Shannon in line for new contract
CORAL GABLES, Fla. (AP) -- The season's first month was a clear success for Miami, with three wins over nationally ranked teams and plenty of reasons to believe the Hurricanes are on the cusp of rejoining the nation's elite.
For that, Randy Shannon may be on the verge of being rewarded handsomely.
After No. 11 Miami beat Oklahoma 21-20 for the program's most significant win in several years Saturday night, Hurricanes athletic director Kirby Hocutt reaffirmed that the university has no intentions of letting Shannon slip away. Shannon's contract expires after the 2010 season, but formal talks about an extension haven't yet taken place.
And any whispers that Shannon's future could be in jeopardy are certainly nonexistent now.
"Randy Shannon is going to be our head coach for a long, long time," Hocutt said.
Hocutt has offered similar sentiments before and Shannon quickly dismisses any talk about his contract, even though he's acutely aware that trying to convince recruits to spend four years at a school but not having any assurance he'll be there past 2010 can be daunting.
"Not worried about it," Shannon said. "Really, I'm not."
But after this 3-1 start, there would figure to be motivation for Miami to get a deal done -- probably around season's end.
"The city of Miami has shown that they will support a winner," Hocutt said, referring to the nearly 62,000 fans who showed up to see the Hurricanes beat a top-10 team (Oklahoma came in No. 8) for the first time since 2005. "Randy has this thing going in the right direction."
Never moreso than Saturday, perhaps.
Down 10-0 early, Miami chipped away, getting three touchdown passes from Harris, 150 yards rushing from Javarris James (against a Sooners defense that gave up 122 in their first three games combined), and some huge defensive plays from Brandon Harris and Joe Joseph. Miami even got a game-changing special-teams hit from former walk-on Corey Nelms.
"We still have some things we've got to get done," Shannon said. "As far as record-wise, after the first four games, I think we achieved a lot of things, a lot of goals that most people didn't expect us to. And that comes from hard work by these football players and this coaching staff."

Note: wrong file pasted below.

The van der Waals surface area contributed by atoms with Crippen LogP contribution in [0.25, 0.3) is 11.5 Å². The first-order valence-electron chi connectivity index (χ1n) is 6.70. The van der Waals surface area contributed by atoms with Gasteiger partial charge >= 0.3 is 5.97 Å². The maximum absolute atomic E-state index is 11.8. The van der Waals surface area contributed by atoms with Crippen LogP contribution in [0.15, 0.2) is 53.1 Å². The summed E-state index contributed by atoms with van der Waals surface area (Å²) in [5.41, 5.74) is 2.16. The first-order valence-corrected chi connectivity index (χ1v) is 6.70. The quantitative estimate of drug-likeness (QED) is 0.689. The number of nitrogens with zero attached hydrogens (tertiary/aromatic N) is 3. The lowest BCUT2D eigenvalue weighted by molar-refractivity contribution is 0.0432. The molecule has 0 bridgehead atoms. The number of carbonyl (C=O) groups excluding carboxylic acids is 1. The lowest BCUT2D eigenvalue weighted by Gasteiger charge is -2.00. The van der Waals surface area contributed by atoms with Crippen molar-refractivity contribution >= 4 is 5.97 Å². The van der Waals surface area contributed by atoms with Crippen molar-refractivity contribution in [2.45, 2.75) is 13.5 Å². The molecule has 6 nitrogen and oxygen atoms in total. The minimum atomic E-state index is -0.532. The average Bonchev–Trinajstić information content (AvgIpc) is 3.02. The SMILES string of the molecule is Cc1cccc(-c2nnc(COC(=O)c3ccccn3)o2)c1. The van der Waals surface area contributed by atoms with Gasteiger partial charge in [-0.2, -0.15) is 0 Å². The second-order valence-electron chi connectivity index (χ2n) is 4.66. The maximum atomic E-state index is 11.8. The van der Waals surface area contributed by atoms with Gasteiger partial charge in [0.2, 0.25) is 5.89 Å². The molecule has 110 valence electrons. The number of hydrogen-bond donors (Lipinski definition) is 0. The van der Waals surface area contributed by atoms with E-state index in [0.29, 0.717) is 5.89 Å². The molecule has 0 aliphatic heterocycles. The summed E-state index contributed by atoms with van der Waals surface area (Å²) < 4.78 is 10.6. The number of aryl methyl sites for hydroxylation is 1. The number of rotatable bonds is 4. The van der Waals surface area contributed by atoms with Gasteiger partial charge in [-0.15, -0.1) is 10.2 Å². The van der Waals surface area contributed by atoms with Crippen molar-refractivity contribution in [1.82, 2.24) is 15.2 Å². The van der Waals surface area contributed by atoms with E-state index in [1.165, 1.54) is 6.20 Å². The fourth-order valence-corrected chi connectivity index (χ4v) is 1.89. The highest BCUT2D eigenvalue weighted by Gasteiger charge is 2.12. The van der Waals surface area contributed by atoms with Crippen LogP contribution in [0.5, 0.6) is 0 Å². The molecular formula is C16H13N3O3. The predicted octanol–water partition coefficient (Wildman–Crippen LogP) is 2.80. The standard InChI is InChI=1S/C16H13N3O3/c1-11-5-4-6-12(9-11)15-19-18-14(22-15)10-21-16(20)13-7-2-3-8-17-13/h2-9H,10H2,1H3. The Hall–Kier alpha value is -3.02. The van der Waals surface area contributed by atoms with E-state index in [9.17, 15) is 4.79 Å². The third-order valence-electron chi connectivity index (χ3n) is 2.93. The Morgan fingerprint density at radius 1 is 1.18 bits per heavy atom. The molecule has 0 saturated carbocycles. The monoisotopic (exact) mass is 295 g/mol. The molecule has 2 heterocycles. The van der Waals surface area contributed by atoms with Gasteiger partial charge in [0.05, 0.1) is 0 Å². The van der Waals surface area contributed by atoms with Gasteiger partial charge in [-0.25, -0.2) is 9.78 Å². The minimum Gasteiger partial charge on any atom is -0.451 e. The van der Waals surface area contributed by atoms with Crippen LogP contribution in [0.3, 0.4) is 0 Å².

Would Miami pulled off such a comeback last year?
"I don't know," Shannon said. "Three years ago? No."
Miami finished 5-7 in Shannon's first season, then stumbled to a 7-6 record last year after losing its final three games. When the Hurricanes were in ACC title contention last fall, Shannon and the university spoke briefly about extending his contract, although there was no formal offer.
Some longtime Miami onlookers wondered if the extension delay was because the university wanted to see how the 'Canes opened this season.
If that was the case, Shannon might have hit the jackpot.
"The job Coach Shannon has done for us, I just want to thank him," Harris said.
Being a private university, Miami does not have to reveal contract figures, although it's believed Shannon's total compensation is about $1.5 million annually -- placing him roughly in the middle of the pack when compared with other ACC coaches. He took the job in late 2006, replacing Larry Coker, who was earning about $3 million a year when he got fired despite going 60-15 in six seasons and winning the 2001 national championship.
Things like going 3-1 against four ranked teams to start the season, along with having a team near the top of the national rankings in the Academic Progress Rating and often lauded for civic involvement will be among what Miami considers when determining what to offer Shannon.
It's a nice problem for Hocutt to have, and it came up in a discussion with Oklahoma athletic director Joe Castiglione -- a South Florida native and longtime friend and mentor of Hocutt -- shortly after Saturday night's game ended.
"We've got a good football team," Shannon said. "That's all I can tell you."
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